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- Doing Laundry – Part 1
- Doing Laundry – Part II
- Doing Laundry – Part III
- Doing Laundry – Part IV
- Doing Laundry – Part V
- Doing Laundry – Part VI
- Doing Laundry – Part VII
- Doing Laundry – Part VIII
- Doing Laundry – Part IX
- Doing Laundry – Part X
- Doing Laundry – Part XI
- Doing Laundry – Part XII
- Doing Laundry – Part XIII
- Doing Laundry – Part XIV
- Doing Laundry – Part XV
- Doing Laundry – Part XVI
- Doing Laundry – Part XVII
Eli barely felt the plane touch down, but the sudden presence of cabin lights jolted him awake. The uninvited cold slithered across his skin as he groggily rubbed sleep from his eyes.
The clicks of overhead compartments rattled throughout the cabin. He rolled up the window shade to a thin line of burnt yellow creeping across the otherwise silent tarmac. Fifteen minutes later he stumbled through security wondering what his chances were of finding a bed in the next thirty seconds.
Just then, a thin white man with a square face approached him. His gray eyes zeroed in on Eli. There was no escape.
“Hey, my name vis Lucas, I’m here to help.”
“Great! I’m excited to hit the links tomorrow. I have a terrible slice?”
“Ha. That’l verk,” Lucas laughed. “You hungry?”
Lucas led them through the terminal and out to a waiting BMW Z4.
“Woah! You guys well funded?”
“Don’t be impressed. Just glad no one tried to break in.”
“Why? How do you know that?” Eli asked as he ducked into the sports car.
“Vit’s a nice car. Don’t get me vong. Perfect for newlyveds and people in sales. Not too pricey, and looks good on ze road.”
“Just pray a Russian doesn’t start tailing us.”
“Russians get vaster cars.”
“Russia makes faster cars?”
Lucas laughed. “I said get, not make.”
He pushed the needle to 120 kph as they rifled down the freeway. Eli read the clock on the dash, it was just past 7. Lucas took exit 100 for West Berlin and didn’t stop until they were parked outside of a house that had been renovated into a cafe.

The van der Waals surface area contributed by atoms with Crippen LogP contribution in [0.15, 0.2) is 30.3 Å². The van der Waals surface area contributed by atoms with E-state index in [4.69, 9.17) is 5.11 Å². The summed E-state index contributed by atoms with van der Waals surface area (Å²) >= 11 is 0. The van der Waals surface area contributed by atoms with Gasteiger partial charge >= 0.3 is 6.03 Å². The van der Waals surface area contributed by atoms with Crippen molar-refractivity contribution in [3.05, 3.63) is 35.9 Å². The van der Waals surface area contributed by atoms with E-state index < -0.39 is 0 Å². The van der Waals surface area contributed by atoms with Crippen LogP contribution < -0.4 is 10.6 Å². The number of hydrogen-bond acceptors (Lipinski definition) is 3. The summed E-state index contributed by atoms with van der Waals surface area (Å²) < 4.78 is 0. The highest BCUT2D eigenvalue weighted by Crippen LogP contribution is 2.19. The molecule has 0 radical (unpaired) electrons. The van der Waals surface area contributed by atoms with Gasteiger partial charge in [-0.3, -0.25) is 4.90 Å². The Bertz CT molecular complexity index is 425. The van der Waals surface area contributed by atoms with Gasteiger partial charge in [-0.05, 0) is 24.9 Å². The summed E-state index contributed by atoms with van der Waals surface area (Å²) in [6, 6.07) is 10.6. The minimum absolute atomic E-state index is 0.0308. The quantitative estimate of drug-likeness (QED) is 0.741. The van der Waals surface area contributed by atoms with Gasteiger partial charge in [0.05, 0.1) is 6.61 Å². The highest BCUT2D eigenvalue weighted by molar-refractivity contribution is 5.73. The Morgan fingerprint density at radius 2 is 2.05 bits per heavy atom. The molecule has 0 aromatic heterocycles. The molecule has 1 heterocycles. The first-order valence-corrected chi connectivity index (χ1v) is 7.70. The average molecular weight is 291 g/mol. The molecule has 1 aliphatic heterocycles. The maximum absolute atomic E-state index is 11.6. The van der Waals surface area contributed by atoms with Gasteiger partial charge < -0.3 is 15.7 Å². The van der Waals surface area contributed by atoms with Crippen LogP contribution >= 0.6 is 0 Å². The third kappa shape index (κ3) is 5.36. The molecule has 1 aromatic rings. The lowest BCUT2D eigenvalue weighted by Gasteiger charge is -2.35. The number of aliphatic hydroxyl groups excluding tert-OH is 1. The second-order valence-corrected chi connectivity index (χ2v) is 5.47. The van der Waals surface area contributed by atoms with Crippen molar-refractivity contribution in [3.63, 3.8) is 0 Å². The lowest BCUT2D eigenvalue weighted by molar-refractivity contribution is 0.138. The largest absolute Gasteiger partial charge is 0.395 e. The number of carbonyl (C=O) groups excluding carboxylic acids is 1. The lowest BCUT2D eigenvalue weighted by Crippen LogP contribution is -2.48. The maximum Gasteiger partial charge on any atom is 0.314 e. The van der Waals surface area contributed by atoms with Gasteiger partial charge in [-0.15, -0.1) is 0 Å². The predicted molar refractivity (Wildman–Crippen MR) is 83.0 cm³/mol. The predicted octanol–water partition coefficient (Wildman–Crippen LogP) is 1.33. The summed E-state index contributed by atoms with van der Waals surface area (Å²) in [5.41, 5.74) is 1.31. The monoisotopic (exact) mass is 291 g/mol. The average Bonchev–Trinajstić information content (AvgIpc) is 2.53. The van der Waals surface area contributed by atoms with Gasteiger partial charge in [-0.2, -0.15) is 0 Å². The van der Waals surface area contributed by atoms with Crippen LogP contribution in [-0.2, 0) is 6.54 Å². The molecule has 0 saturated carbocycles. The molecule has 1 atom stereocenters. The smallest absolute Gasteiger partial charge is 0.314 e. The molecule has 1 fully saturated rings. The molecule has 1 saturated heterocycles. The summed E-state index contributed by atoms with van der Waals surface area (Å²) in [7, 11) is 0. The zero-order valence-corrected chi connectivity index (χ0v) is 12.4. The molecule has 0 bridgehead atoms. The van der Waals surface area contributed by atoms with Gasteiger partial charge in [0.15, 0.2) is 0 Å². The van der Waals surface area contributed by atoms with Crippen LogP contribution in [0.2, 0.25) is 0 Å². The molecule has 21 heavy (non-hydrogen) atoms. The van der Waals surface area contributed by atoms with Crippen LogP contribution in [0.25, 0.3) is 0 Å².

“Vis place serves a vantastic cup of caffee, but small portions. Just make sure vou get some sort of bread. They have ze vest baker in Neu-Seegefeld. Just valk to ze back when you’re done.”
Right. Just like that. Of course.
Eli waited in line as inconspicuously as possible. He supposed it never dawned on Lucas that he couldn’t speak a word of German. He took out his phone to Google his way to some semblance of an order. It was his turn. An older man wearing a beanie and two jackets looked at him with a ready expression framed in a kempt gray beard.
“Kaffee, brot, und obst?” He tried, hoping for a cup of coffee, some bread, and fruit.
“Sicher, welche art von brot mochtest du?”
“Uh…I don’t know. I’m so sorry.”
A muffled chuckle came from behind.
“Wenn ich versuchte, dir eine kuh zu verkaufen, wurdest du es kaufen?” The man behind the counter began to laugh.
“I don’t know. I’m sorry. I don’t speak German,” Eli stammered.
“Er denkt daruber nach!” The man shouted exuberantly. Roars of laughter echoed around the coffee shop. Eli stared hopelessly out the back window where he saw Lucas warming his hands on a pallet wood fire.
To his relief, the old man put two surprisingly large pieces of bread into a bag, poured him a cup of coffee, and handed him an orange. He winked, and waved his hand.
“Dont’ vorry bout it. Zis on the house.”